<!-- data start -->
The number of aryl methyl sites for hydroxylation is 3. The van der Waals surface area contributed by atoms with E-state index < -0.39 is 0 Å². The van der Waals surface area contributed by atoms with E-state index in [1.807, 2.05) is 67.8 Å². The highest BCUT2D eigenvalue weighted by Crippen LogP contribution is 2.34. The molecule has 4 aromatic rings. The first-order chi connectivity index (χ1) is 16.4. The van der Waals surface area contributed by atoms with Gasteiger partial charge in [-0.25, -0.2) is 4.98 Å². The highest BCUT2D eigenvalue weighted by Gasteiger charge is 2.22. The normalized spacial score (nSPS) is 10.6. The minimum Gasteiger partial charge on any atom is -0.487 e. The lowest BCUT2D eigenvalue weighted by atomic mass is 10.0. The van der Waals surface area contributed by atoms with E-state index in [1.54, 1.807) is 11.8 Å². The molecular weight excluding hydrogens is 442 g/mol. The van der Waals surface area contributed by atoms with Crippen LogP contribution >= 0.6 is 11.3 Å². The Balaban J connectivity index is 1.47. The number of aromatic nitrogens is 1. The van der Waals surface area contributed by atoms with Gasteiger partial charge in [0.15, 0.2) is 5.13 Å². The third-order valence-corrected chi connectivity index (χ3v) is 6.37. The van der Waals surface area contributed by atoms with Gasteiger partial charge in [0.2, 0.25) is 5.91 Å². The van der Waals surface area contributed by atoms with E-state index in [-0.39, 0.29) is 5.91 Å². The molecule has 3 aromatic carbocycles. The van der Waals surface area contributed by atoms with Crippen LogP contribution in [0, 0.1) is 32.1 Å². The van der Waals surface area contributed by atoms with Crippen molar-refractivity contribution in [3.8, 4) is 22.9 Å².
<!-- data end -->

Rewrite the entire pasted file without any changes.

The number of aryl methyl sites for hydroxylation is 3. The van der Waals surface area contributed by atoms with E-state index < -0.39 is 0 Å². The van der Waals surface area contributed by atoms with E-state index in [1.807, 2.05) is 67.8 Å². The highest BCUT2D eigenvalue weighted by Crippen LogP contribution is 2.34. The molecule has 4 aromatic rings. The first-order chi connectivity index (χ1) is 16.4. The van der Waals surface area contributed by atoms with Gasteiger partial charge in [-0.25, -0.2) is 4.98 Å². The highest BCUT2D eigenvalue weighted by Gasteiger charge is 2.22. The normalized spacial score (nSPS) is 10.6. The minimum Gasteiger partial charge on any atom is -0.487 e. The lowest BCUT2D eigenvalue weighted by atomic mass is 10.0. The van der Waals surface area contributed by atoms with E-state index in [1.54, 1.807) is 11.8 Å². The molecular weight excluding hydrogens is 442 g/mol. The van der Waals surface area contributed by atoms with Crippen LogP contribution >= 0.6 is 11.3 Å². The Balaban J connectivity index is 1.47. The number of aromatic nitrogens is 1. The van der Waals surface area contributed by atoms with Gasteiger partial charge in [0.15, 0.2) is 5.13 Å². The third-order valence-corrected chi connectivity index (χ3v) is 6.37. The van der Waals surface area contributed by atoms with Gasteiger partial charge in [0.2, 0.25) is 5.91 Å². The van der Waals surface area contributed by atoms with E-state index in [-0.39, 0.29) is 5.91 Å². The molecule has 3 aromatic carbocycles. The van der Waals surface area contributed by atoms with Crippen LogP contribution in [0, 0.1) is 32.1 Å². The van der Waals surface area contributed by atoms with Crippen molar-refractivity contribution in [3.8, 4) is 22.9 Å².